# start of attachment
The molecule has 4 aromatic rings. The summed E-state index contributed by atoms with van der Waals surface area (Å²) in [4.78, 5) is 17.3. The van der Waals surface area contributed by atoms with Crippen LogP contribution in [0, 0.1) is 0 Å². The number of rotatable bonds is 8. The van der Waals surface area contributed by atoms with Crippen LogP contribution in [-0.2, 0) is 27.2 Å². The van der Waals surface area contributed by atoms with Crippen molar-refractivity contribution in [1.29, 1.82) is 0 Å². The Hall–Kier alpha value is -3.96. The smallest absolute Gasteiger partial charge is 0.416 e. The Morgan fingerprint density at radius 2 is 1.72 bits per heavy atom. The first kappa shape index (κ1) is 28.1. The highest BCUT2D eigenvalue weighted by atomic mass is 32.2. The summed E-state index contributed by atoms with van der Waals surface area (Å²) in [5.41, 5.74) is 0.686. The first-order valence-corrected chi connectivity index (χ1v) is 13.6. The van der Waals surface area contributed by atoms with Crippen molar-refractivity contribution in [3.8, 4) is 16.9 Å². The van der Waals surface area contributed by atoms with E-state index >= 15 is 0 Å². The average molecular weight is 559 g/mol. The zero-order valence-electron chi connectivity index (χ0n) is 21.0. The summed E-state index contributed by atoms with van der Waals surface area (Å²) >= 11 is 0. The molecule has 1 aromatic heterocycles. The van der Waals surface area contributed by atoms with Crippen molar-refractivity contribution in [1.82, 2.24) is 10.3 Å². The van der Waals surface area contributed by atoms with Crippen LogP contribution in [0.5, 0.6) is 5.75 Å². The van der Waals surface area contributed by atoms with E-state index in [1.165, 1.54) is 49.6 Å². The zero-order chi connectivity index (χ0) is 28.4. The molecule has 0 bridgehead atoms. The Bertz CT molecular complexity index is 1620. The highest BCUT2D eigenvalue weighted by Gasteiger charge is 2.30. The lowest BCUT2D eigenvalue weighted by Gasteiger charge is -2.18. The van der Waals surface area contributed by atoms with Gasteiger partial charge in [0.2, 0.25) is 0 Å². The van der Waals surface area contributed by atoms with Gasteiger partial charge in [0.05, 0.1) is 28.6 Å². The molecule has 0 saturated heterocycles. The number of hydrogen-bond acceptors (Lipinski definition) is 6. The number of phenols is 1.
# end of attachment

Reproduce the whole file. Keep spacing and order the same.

The molecule has 4 aromatic rings. The summed E-state index contributed by atoms with van der Waals surface area (Å²) in [4.78, 5) is 17.3. The van der Waals surface area contributed by atoms with Crippen LogP contribution in [0, 0.1) is 0 Å². The number of rotatable bonds is 8. The van der Waals surface area contributed by atoms with Crippen LogP contribution in [-0.2, 0) is 27.2 Å². The van der Waals surface area contributed by atoms with Crippen molar-refractivity contribution in [1.29, 1.82) is 0 Å². The Hall–Kier alpha value is -3.96. The smallest absolute Gasteiger partial charge is 0.416 e. The Morgan fingerprint density at radius 2 is 1.72 bits per heavy atom. The first kappa shape index (κ1) is 28.1. The highest BCUT2D eigenvalue weighted by atomic mass is 32.2. The summed E-state index contributed by atoms with van der Waals surface area (Å²) in [5.41, 5.74) is 0.686. The first-order valence-corrected chi connectivity index (χ1v) is 13.6. The van der Waals surface area contributed by atoms with Crippen molar-refractivity contribution in [3.8, 4) is 16.9 Å². The van der Waals surface area contributed by atoms with E-state index >= 15 is 0 Å². The average molecular weight is 559 g/mol. The zero-order valence-electron chi connectivity index (χ0n) is 21.0. The summed E-state index contributed by atoms with van der Waals surface area (Å²) >= 11 is 0. The molecule has 1 aromatic heterocycles. The van der Waals surface area contributed by atoms with Crippen molar-refractivity contribution in [1.82, 2.24) is 10.3 Å². The van der Waals surface area contributed by atoms with Crippen LogP contribution in [0.5, 0.6) is 5.75 Å². The van der Waals surface area contributed by atoms with E-state index in [1.165, 1.54) is 49.6 Å². The zero-order chi connectivity index (χ0) is 28.4. The molecule has 0 bridgehead atoms. The Bertz CT molecular complexity index is 1620. The highest BCUT2D eigenvalue weighted by Gasteiger charge is 2.30. The lowest BCUT2D eigenvalue weighted by Gasteiger charge is -2.18. The van der Waals surface area contributed by atoms with Gasteiger partial charge in [0.2, 0.25) is 0 Å². The van der Waals surface area contributed by atoms with Gasteiger partial charge in [0.05, 0.1) is 28.6 Å². The molecule has 0 saturated heterocycles. The number of hydrogen-bond acceptors (Lipinski definition) is 6. The number of phenols is 1.